Her name is Noukha

a village in northern Laos


Looking at me from outside into her own home

behind the wooden door her mother brought her through

-the day she was born

Wide with anticipation her eyes and the door stand still

Standing still is seconds or minutes in her world

her paperless world of sticks and stones,

mud pies and real pies that she will never get to see

She is curious like a child

Like any child her age but she is different

Ordinary in her eyes is washing her clothes at three

cooking at seven and starting a family at seventeen

The boiled scents of nostalgia flood the room

-her mother’s hand feeds her

She has learned much from the woman who brought her into this world

not enough from the man who barely lived until she was one

Her name is Noukha and she will paint beauty like her blind mother

Kindling kindness and strength of the sword and shield

-she wields on her back that are: duty and responsibility

She will see herself grow taller than the other trees

something her father will never get to see

something so beautiful that it stuns time

much like her curiosity dressed in her yellow crocs

just like when she stares at me. 

The red fruit farmer

a village in northern Laos


He paves his own path on the dirt everyday.

doing the work that has been undone

The sun catches him in the act

scorching humid tendrils onto his back

His son angers at his absent father

but the ample evening awaits his returning.

The red fruit dangle on sprightful stalks 

Furious crescents hang from stems

ripe with authentic caliber

Like an exotic fervent lover

The red fruit wrinkle by sun not age

As he plucks them from their leafy brows

and a wicker basket on his back,

his broad breathing shoulders,

he holds them like he did once his son

The red fruit dry their waxy bodies

pinching temper into their pores

on hot tin roofs

I am the Shaman

a village in northern Laos


The red dirt I have built my house on

is the syrup my ancestors drank from the flowers

The door frame that holds my house up

is two trees bowing over one another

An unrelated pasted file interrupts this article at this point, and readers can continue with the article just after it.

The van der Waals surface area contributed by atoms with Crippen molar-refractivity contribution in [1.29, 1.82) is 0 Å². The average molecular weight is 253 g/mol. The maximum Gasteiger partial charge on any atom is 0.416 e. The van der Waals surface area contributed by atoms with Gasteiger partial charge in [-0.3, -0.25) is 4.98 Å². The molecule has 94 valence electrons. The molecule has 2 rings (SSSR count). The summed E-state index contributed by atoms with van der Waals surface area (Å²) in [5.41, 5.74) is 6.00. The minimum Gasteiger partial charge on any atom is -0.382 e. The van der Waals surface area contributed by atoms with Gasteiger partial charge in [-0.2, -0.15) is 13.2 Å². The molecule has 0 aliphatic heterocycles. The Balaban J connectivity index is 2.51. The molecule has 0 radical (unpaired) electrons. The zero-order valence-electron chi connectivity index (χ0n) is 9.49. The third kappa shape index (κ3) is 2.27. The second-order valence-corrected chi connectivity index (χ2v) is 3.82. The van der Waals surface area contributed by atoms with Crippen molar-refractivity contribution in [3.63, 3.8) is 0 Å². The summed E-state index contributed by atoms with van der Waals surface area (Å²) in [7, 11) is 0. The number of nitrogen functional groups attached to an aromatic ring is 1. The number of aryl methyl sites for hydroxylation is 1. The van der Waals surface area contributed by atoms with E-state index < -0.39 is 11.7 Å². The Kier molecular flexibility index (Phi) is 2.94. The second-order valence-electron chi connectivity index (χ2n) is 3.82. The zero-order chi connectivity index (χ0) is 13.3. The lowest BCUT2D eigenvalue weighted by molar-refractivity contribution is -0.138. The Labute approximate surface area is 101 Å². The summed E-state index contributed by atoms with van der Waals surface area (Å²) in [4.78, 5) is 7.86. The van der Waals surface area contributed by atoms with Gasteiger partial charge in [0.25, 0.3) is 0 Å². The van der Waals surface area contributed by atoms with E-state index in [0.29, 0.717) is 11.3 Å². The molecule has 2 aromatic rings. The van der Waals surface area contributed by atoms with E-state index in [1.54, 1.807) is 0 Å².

I am the village healer

and I have healed

fallen and sick souls

Today the red dirt reminds me

of the warpaint we use to paint our peacekeeper’s faces with

The two trees are bowing low to our feet

yet we can’t live without their merciless consent

It is this irony that separates us from nature

We reap the sap from the trees

and steal the skin from animals

to keep our diseased hearts warm 

Maybe things in the greater world is changing

Of which I am blind to

from the extinct life in my hut

Hometown Postcard

a village by Ullswater Lake, England

Hometown Postcard

Dear childhood friend,

I remember our house

with the grey bricks and peaked roof

The white windows served as a portal

to our lively imaginations;

our gardens, castles and deserted islands.

Our rosy cheeks would press

against the frosted glass

drawing cinnamon breaths

in and out 

When winter repainted our canvas castles,

you decided white wasn’t for you

so we went searching

hand in hand

to find the first sprig of spring

Your mother would watch us

with her knowing smile and short dark hair   

Her ceramic hands warm a mug of Ovaltine

Unknown to us was the day

that a patchwork quilt would knit

an ocean between us

I am still awaiting your goodbye,

A stranger

Reflections of a Fisherman

a little boat on Ullswater Lake, England


This is not a sea shanty

that is gurgled with rum

and hollered on the tropical sea

This is a lake song

sung with a hint of whiskey.


He lives everyday at the lake

as if it was the first time he met her. 

The fisherman cast his lonely net

wiping the cloudy depths

of his wrinkling forehead 

The quiet lifestyle suits his greying eyes

and shallow breaths 

His thoughts are far away from his rowdier company

who left the lake in search of exotic adventures

in bigger seas

“This lake will be your grave Finn!”they laugh

“Nothing ere’but mud and slag”

and they turned to rougher waters

to chase their dreams that are bigger fish and bustier women

But they forget what kept him here.

The merfolk

with their sweet chorus and marbled skin

turquoise seashells pin their auburn hair 

and they rock his boat asleep

and kiss his eyes awake 

But he has his own merlady at home.

His skin once spotted with age

His wavering hands once white at the knuckles

How he stands as a younger man

looking more like his son each day

Every time he forgets that

she kisses the crinkles on the corners of his eyes

saying his smiles give him his beauty.

He lives everyday at the lake

as if it was the first time he met her. 


Bicycle Cousins

on the road in Mirissa, Sri Lanka

set in 1988 


I am Islamic and he is Buddhist

arriving from indian sands in the 20th century

I was a white-capped, olive skinned outcast

The civil war ate the land whole;

ripping our hopeful flesh from our compassionate skeletons,

it harnessed the monsters Fear and Hatred within us

It then spat us back into an unrecognisable world

where we built walls of insecurities to secure our healing hearts.

Busy roads

corrupted minds

numbing my brain with tonic

He first appeared in a t-shirt and shorts

a rusting bicycle leant against him,

signalling their co-dependence

The white string around his wrist

-painted the label‘Buddhist’above his head

We crossed paths briefly with concrete eyes on the steady floor

Once we knew our places on the complicated map of religion

Our destinations were once so apart

This land has healed since then

We are hardly any different from each other

and together we fought Misunderstanding and found Harmony.

Now,thirty decades later the white-capped, olive-skinned boy

travels side by side with his white-string-worn cousin 

And they have yet to stop at their next destination.